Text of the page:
Interesting tweet to day on Karen Bartelson's Twitter page. She ponders a survey's question on how much Synopsys will spend on social media this year. She calls the question a "non sequitur since most of social media is free?"
That is a common misconception, but mostly because most people discount the human cost of social media AND they have a limited understanding of what social media actually is. Let's deal with that last one first.
Social media is any medium that elicits a response from the audience through the medium. Funny thing is, if a newspaper publishes a letter to the editor on a topic that paper covered, that means the newspaper is a non-electronic social medium. Radio and television call-in shows also qualify. Take another step up to email. If you respond to a piece of spam -- even if it's to pass it on to someone else -- that makes your email a social medium. Your website is a social medium if you put contact information on it and someone responds to it.
But here's a real interesting question: If you have a blog that no one ever comments on, is that blog a social medium or a public personal diary? That's a parallel to koan "if a tree falls in the forest, does it make a sound if nothing is there to hear it?"
So let's go back to the question of cost.
How much time are you spending on social media as described above including email, blogging,reading and responding to blogs, Twittering ... chatting, telephone conversations and texting (yessss, that qualifies)? How much do you get paid? What is the percentage of your time spent on those activities? That percentage of your paycheck is an investment in social media.
Beyond that, how much are you spending on web/blog design and maintenance? How much on server time and equipment? How much on connections? When you stop to think about it, in today's age, everyone makes some sort of investment in social media in either time or resources, not just cash outlays. And when all these social media companies realize that advertising is not paying the bills, they only choice they have is to start charging for their services, so as far as what you are going to invest in social media, the only answer is -- more than you are now.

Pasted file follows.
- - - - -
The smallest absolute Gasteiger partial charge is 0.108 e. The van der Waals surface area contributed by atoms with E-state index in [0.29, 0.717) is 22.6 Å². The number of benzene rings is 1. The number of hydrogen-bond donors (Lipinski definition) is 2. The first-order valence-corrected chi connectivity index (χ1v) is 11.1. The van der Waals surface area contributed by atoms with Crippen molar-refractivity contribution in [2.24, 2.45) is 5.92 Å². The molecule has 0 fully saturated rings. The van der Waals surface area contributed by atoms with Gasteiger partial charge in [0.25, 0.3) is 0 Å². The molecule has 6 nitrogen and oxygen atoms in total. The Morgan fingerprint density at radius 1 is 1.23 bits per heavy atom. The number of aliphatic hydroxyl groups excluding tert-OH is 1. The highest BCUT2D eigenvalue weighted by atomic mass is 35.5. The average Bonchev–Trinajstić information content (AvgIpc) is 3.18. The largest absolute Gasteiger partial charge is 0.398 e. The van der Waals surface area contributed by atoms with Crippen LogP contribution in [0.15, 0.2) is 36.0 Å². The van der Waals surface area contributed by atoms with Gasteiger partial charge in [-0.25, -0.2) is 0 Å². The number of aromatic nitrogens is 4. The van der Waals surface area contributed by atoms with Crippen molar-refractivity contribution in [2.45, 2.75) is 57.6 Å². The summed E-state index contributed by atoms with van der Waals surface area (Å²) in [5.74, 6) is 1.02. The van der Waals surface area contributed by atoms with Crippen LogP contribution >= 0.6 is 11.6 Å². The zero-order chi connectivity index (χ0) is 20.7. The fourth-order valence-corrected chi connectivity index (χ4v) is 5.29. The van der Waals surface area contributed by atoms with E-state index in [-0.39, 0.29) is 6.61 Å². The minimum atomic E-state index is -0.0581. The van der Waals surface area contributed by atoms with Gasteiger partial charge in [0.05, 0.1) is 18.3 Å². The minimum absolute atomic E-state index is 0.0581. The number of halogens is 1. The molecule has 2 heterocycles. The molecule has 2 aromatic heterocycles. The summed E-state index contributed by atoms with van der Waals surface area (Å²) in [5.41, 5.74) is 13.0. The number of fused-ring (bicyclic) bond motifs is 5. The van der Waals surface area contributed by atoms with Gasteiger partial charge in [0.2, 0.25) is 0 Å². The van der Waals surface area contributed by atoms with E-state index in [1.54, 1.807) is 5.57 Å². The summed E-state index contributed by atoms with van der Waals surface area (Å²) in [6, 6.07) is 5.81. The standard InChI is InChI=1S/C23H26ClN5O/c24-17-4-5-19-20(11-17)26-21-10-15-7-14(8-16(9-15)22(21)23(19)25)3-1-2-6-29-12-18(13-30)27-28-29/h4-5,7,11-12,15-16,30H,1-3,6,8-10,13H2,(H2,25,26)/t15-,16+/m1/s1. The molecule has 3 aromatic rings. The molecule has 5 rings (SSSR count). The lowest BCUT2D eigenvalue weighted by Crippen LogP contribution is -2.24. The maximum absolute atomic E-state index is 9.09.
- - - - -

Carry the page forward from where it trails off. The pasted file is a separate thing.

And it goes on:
There is a relevant question in all of this, however, that is not being asked. What is really the return on investment in all of this social media activity? That's something only you can answer because you have to determine what is really valuable. And once you have that figured out, you are going to have to figure out how to measure that value. That's where most people fall down because they really don't know what is valuable.
Some companies say they are looking for leads out of their social media investment, but then they say that about all their marketing efforts. The sad thing is that 99 percent of those companies never follow up on the leads they gather, so the leads have no real value. A sliver of the remaining 1 percent actually use the leads and track them through to sales, so they can apply a dollar amount to their efforts.
The real value of social media, however, is influence and that is much more difficult to measure. Companies like Xilinx and Cadence who have hired experienced journalists to participate in their communications programs, understand the value of influence and even the impression of objectivity.
In the end, what you have to realize is social media is about people and what you are investing in relationships. You get nothing out of it until you actually get some sort of dialog going. For example, right now I am managing four different blogs: this one, New Tech Press, one on local politics and one on theology. That doesn't include what I do on Twitter, Facebook, Myspace, LinkedIn and Plaxo. Which one do you think brings in more potential business? You might be surprised at the answer.
All of them are equally productive. The relationships I build in each tend to migrate into what could be professionally advantageous. I've been able to discover markets outside of EDA and semiconductors that my skills and expertise migrate easily too. I'm talking with green construction companies, investment firms, real estate brokers, biomedical firms, graphic acceleration software... all kinds of interesting companies, all of them from one or more of those blogs. Can I state that ROI is clear dollar amounts? Nope. But I will be able to by the end of this year.
And by expanding my circle, so to speak, I've found out that the world economy is not quite as bad as CNN wants to report it to be. There is innovation and invention and ... investment happening all over the place, even if it isn't in the little corner I've been inhabiting for the past 10 years.
So what's the ROI of social media? Maybe a greater perspective and greater opportunity than with how it all used to be done. That's worth putting some money into the mix. If your manager asks how much you think you should be investing in social media, the answer should be, "A lot more than we are now."